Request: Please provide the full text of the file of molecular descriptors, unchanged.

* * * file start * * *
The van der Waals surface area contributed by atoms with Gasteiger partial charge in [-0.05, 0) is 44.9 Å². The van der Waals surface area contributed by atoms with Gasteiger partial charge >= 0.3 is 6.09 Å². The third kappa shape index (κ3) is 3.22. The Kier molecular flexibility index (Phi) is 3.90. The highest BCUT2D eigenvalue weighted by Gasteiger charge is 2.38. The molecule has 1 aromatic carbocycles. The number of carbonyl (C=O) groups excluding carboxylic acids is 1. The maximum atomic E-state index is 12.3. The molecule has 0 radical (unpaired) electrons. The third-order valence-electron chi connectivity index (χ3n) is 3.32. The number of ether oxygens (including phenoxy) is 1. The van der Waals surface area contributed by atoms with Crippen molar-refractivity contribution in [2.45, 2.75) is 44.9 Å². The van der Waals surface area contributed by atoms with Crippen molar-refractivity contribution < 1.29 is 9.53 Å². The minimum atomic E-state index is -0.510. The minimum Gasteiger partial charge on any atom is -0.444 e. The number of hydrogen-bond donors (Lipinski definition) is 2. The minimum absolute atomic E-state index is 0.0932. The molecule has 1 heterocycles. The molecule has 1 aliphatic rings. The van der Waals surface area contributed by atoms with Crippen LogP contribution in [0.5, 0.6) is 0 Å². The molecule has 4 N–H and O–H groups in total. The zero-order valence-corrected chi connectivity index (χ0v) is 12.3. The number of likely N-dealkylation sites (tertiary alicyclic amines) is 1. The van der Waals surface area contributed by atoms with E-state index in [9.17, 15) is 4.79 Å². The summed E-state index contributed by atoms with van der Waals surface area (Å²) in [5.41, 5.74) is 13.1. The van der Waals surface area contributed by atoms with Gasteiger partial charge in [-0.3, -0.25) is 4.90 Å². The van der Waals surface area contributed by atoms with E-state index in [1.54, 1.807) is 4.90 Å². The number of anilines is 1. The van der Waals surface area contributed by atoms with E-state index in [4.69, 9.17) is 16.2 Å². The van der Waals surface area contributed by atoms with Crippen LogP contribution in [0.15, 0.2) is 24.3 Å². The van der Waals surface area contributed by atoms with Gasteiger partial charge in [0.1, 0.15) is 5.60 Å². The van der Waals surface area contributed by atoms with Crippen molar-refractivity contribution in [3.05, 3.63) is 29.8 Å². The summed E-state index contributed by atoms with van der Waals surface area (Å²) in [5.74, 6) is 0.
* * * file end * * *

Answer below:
The van der Waals surface area contributed by atoms with Gasteiger partial charge in [-0.05, 0) is 44.9 Å². The van der Waals surface area contributed by atoms with Gasteiger partial charge >= 0.3 is 6.09 Å². The third kappa shape index (κ3) is 3.22. The Kier molecular flexibility index (Phi) is 3.90. The highest BCUT2D eigenvalue weighted by Gasteiger charge is 2.38. The molecule has 1 aromatic carbocycles. The number of carbonyl (C=O) groups excluding carboxylic acids is 1. The maximum atomic E-state index is 12.3. The molecule has 0 radical (unpaired) electrons. The third-order valence-electron chi connectivity index (χ3n) is 3.32. The number of ether oxygens (including phenoxy) is 1. The van der Waals surface area contributed by atoms with Crippen molar-refractivity contribution in [2.45, 2.75) is 44.9 Å². The van der Waals surface area contributed by atoms with Crippen molar-refractivity contribution < 1.29 is 9.53 Å². The minimum atomic E-state index is -0.510. The minimum Gasteiger partial charge on any atom is -0.444 e. The number of hydrogen-bond donors (Lipinski definition) is 2. The minimum absolute atomic E-state index is 0.0932. The molecule has 1 heterocycles. The molecule has 1 aliphatic rings. The van der Waals surface area contributed by atoms with Crippen LogP contribution in [0.5, 0.6) is 0 Å². The molecule has 4 N–H and O–H groups in total. The zero-order valence-corrected chi connectivity index (χ0v) is 12.3. The number of likely N-dealkylation sites (tertiary alicyclic amines) is 1. The van der Waals surface area contributed by atoms with E-state index in [9.17, 15) is 4.79 Å². The summed E-state index contributed by atoms with van der Waals surface area (Å²) in [5.41, 5.74) is 13.1. The van der Waals surface area contributed by atoms with Gasteiger partial charge in [-0.3, -0.25) is 4.90 Å². The van der Waals surface area contributed by atoms with E-state index in [1.54, 1.807) is 4.90 Å². The number of anilines is 1. The van der Waals surface area contributed by atoms with E-state index in [4.69, 9.17) is 16.2 Å². The van der Waals surface area contributed by atoms with Crippen LogP contribution in [0.15, 0.2) is 24.3 Å². The van der Waals surface area contributed by atoms with Gasteiger partial charge in [0.1, 0.15) is 5.60 Å². The van der Waals surface area contributed by atoms with Crippen molar-refractivity contribution in [3.05, 3.63) is 29.8 Å². The summed E-state index contributed by atoms with van der Waals surface area (Å²) in [5.74, 6) is 0.